Stricter OSHA Reporting Rules Take Effect
As of Jan. 1, private-sector employers nationwide face stricter reporting requirements for on-the-job injuries.
Previously, employers were required to notify the federal Occupational Safety and Health Administration of all workplace fatalities, or when three or more workers were hospitalized in the same incident.
The new OSHA rules require employers to report all work-related fatalities within eight hours and all inpatient hospitalizations, amputations and losses of an eye within 24 hours of learning about it.
The reporting requirements will apply “to virtually all private-sector workplaces.”
Record-keeping requirements are changed as of Jan. 1: establishments in certain low-hazard industries — for example, florists, office supply stores and civic organizations — are also partially exempt from routinely keeping OSHA injury and illness records, unless they are asked in writing to do so by OSHA, the Bureau of Labor Statistics, or a state agency operating under the authority of OSHA or the BLS.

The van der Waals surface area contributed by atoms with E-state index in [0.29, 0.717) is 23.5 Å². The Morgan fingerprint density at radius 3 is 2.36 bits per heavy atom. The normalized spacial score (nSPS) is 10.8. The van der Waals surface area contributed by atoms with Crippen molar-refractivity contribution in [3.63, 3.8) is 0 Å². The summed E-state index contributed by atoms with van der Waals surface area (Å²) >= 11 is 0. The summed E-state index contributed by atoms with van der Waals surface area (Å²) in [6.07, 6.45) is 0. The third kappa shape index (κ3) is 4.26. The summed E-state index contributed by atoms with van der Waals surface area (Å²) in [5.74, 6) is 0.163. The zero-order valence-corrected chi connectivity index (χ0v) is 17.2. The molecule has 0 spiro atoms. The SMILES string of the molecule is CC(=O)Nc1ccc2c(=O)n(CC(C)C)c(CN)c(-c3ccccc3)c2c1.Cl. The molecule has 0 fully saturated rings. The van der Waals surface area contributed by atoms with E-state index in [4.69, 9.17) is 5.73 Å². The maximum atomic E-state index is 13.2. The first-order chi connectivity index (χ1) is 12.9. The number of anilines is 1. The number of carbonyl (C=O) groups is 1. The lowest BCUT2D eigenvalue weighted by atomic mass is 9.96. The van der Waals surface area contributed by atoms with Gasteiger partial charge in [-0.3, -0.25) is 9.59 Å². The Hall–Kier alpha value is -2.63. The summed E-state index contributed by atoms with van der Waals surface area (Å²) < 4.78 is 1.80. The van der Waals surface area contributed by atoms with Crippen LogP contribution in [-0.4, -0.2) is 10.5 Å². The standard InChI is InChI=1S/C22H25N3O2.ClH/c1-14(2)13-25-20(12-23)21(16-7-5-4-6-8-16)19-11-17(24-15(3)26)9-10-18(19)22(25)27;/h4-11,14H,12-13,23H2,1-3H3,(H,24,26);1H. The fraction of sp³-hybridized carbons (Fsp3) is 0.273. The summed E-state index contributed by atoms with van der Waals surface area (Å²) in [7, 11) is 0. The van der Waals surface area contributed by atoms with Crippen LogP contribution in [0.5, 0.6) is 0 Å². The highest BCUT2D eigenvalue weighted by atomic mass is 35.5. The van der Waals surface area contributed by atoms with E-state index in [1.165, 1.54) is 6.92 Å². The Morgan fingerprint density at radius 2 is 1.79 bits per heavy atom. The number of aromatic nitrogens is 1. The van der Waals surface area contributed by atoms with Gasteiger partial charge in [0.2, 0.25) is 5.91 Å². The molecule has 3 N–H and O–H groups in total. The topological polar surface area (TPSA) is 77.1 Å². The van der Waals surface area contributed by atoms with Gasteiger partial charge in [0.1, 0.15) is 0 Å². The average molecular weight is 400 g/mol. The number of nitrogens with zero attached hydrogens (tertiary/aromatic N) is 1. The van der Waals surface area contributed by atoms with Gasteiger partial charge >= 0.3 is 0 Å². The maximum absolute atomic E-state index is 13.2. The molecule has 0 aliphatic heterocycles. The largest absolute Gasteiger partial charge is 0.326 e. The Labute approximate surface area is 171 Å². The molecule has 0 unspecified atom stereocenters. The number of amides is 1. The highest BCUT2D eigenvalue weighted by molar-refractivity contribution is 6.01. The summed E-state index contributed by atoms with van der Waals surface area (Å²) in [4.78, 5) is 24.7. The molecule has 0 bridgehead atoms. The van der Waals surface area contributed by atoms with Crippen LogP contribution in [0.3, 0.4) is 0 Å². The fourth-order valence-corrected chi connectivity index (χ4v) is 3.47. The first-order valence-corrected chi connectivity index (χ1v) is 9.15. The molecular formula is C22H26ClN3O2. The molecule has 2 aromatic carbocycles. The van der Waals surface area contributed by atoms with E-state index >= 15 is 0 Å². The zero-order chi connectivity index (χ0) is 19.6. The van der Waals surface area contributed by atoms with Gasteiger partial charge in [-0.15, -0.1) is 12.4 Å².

Those employers who fall under those partly exempt categories are still bound by the newly strengthened reporting requirements.
Employers will have three reporting options: calling their nearest area office during normal business hours; calling the 24-hour OSHA hotline at (800) 321-OSHA; or filing reports online.
For more information, visit osha.gov